SOMETHINGels Bonded labour
The new film is great – but it’s not escapism
in the markets, in the economy and with the rand – and what’s about to happen ( What? You think this is over?) – some adult entertainment may be in order. And luckily for Bond fans the word adult once again applies. Casino Royale, the first starring the blonde and blue-eyed Daniel Craig, resurrected a franchise – the most successful of all time at 11bn inflation-adjusted US dollars, outearning even Star Wars – that declined into camp and silliness under Roger Moore and particularly Pierce Brosnan.
The 22nd Bond flick out now The Quantum of Solace – as all good Bond titles, this one isn’t really supposed to make sense – continues the story from Casino Royale, which ended with Bond “blinded by inconsolable rage” in the words of M, his MI6 handler, over the death and betrayal of his lady love, Vesper. All the necessary elements that make a great Bond movie are here and Craig himself is again excellent.
And the best (well, almost) of the things we expect in a Bond film: locations, locations, locations. The Quantum of Solace production was filmed in more overseas locations than any other movie in the 46-year-running Bond franchise, including Panama, the Atacama Desert (Chile), Sienna, Carrara, Lake Garda and Fonteblanda (Italy), Bregenz (Austria) and San Felipe (Mexico). If nothing else, go and see it for the armchair travel it provides, particularly if an overseas holiday is off the cards this year, as I suspect it is for many with money in houses or stocks.
The opening sequence is suitably Bondesque, but I venture the slinky silhouettes of Octopussy’s will never be bettered. The title song – a rocker called Another Way to Die by the White Stripes’ front man – is suited to the grittier, more violent and deadlier Bond that Casino Royale introduced. It’s no For Your Eyes Only, but then we’re not in 1981 anymore. If only. In 1981 the gold price, in current US dollars, was at all-time highs, car sales were booming and interest rates below inflation.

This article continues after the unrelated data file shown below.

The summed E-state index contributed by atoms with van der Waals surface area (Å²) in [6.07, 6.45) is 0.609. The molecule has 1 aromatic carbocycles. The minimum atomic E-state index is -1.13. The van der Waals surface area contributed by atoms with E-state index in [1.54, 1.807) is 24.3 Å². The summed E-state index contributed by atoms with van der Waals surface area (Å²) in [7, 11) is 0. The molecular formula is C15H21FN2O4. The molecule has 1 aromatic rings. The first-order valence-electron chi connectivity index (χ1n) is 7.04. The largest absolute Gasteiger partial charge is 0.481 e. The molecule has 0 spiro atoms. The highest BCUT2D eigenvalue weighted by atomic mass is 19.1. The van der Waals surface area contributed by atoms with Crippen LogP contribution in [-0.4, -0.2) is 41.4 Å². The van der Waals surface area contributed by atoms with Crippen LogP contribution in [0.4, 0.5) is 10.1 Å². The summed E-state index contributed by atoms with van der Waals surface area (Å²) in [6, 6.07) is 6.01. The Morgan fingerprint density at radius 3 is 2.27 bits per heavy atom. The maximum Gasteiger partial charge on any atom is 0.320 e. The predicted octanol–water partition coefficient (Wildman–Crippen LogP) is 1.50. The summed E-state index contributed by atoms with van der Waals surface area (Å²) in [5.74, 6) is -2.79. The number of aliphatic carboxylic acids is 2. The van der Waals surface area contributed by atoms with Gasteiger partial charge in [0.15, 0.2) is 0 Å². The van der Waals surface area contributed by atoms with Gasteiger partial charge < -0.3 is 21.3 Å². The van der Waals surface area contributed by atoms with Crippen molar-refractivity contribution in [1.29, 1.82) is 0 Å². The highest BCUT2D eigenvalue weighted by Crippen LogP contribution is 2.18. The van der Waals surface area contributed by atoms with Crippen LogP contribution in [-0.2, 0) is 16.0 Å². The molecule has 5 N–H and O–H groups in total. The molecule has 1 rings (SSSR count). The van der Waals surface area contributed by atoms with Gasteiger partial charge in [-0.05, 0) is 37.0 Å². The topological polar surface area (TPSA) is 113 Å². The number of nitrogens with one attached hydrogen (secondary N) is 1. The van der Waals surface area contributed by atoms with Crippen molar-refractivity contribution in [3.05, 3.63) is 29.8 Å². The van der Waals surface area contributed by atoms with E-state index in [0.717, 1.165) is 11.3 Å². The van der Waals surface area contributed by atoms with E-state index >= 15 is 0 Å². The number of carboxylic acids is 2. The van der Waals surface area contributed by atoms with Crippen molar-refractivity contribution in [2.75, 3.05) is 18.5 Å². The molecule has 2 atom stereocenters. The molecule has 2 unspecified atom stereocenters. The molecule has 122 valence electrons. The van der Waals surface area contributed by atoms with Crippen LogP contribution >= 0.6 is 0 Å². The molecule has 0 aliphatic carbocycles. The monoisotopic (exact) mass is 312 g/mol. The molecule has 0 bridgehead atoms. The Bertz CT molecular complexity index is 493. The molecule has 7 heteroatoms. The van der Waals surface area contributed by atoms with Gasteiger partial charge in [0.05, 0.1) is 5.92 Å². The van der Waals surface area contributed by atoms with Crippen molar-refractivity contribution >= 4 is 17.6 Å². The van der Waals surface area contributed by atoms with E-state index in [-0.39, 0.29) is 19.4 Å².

If there’s one disappointment it’s Bond’s body count in Quantum of Solace. Craig has inverted the ratios of the Moore and Connery instalments. For every villain killed, they bedded about five lovelies. The new Bond is a fighter, not a lover. Moore, now 81, lamented the fact himself last week at the publication of his memoirs. At least the producers outdid themselves again with their choice of Bond Girl. I hope to see much more of the elfin Olga Kurylenko in the future.
The villain of Quantum of Solace has no physical abnormalities, such as eyes weeping blood or a way out name like Le Chiffre or Francisco Scaramanga, but all the better for it. Dominic Greene is the snake-eyed rainmaker for a multinational organisation intent on overthrowing tin pot regimes in Latin America and reaping the spoils. Greene has the support of the CIA and the British authorities and Bond is up against all of them. Yes, Quantum of Solace is that cynical a film and, as with the latest Batman nobody is truly righteous and good doesn’t necessarily triumph. ¤
FRIK ELS email@example.com